Prone Positioning Reduces Need for Mechanical Ventilation

Source: Martha Dominguez de Gouveia on Unsplash

A ‘meta-trial’ of 1100 hospitalised COVID patients requiring high-flow nasal cannula oxygen therapy suggests that prone positioning soon after admission can significantly reduce the need for mechanical ventilation.

While acute respiratory distress syndrome patients have been placed prone for years by critical care specialists, this study provides clinical evidence needed to support the use of prone positioning for patients with COVID requiring high-flow nasal cannula oxygen therapy.

The findings, published today in the Lancet Respiratory Medicine, were conducted on severely ill COVID patients between April 2020 and January 2021.

“Breathing in the prone position helps the lungs work more efficiently,” explained the study’s lead author Dr. Jie Li, associate professor and respiratory therapist at Rush University Medical Center. “When people with severe oxygenation issues are laying on their stomachs, it results in better matching of the blood flow and ventilation in the lungs which improves blood oxygen levels.”

Prof Li noted that several interventions are available to improve oxygenation in critically ill patients, but that there was little outcomes-focused clinical evidence to show that prone positioning prior to mechanical ventilation is beneficial.

Adult patients with COVID needing respiratory support from a high-flow nasal cannula agreed to participate in this clinical trial, and were randomly assigned to the supine or prone positioning groups. They were asked to stay in that position for as long as they could tolerate. Both positioning groups received high-flow oxygen therapy and standard medical management.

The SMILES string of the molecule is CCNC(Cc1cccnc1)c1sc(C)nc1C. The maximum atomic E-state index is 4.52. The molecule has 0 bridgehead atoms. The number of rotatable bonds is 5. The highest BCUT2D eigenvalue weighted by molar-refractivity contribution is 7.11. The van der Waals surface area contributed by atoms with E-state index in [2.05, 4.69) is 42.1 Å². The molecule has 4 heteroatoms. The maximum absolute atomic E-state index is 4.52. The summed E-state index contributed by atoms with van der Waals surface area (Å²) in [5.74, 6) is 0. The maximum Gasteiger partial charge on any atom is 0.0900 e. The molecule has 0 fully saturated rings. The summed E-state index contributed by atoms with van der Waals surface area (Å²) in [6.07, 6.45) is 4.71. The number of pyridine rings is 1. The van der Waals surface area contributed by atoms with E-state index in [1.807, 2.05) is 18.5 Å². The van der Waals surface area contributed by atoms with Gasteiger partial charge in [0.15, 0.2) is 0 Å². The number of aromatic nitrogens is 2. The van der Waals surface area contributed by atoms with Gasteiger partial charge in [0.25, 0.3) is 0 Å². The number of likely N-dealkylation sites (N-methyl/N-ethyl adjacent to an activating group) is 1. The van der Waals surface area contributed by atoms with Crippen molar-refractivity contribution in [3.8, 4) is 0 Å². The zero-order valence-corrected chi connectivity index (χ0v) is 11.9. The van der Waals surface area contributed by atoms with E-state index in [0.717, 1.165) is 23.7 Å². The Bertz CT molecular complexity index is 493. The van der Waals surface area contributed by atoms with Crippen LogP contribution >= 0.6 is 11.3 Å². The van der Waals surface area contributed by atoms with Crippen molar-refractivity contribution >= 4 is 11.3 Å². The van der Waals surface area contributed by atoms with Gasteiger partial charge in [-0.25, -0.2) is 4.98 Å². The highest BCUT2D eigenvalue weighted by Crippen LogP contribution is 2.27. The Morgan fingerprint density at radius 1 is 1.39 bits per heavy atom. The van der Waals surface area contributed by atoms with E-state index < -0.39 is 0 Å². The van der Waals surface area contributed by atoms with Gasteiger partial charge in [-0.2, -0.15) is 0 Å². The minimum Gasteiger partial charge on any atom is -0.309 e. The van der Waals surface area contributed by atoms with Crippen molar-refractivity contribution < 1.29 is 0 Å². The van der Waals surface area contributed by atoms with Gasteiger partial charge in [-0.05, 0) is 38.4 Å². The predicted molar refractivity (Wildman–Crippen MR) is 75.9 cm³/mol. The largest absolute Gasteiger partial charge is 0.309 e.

Patients were continually monitored to determine if mechanical ventilation was needed. This study’s data showed that patients in the prone positioning group were significantly less likely to require mechanical ventilation (33% in the awake prone positioning group vs 40% in the supine group).

Another study lead author, Stephan Ehrmann, MD, PhD, said that “for the clinical implications of our study, awake prone positioning is a safe intervention that reduces the risk of treatment failure in acute severe hypoxemic respiratory failure due to COVID-19. Our findings support the routine implementation of awake prone positioning in critically ill patients with COVID19 requiring high flow nasal cannula oxygen therapy. It appears important that clinicians improve patient comfort during prone positioning, so the patient can stay in the position for at least 8 hours a day.”

Reducing the need for mechanical ventilation cuts down on resources needed. “Ventilators can indeed save the lives of people who are no longer able to breathe on their own. That said, we now have strategies to keep patients off the ventilator, saving those devices for the sickest patients who truly need them.” Prof Li added.

Source: Medical Xpress

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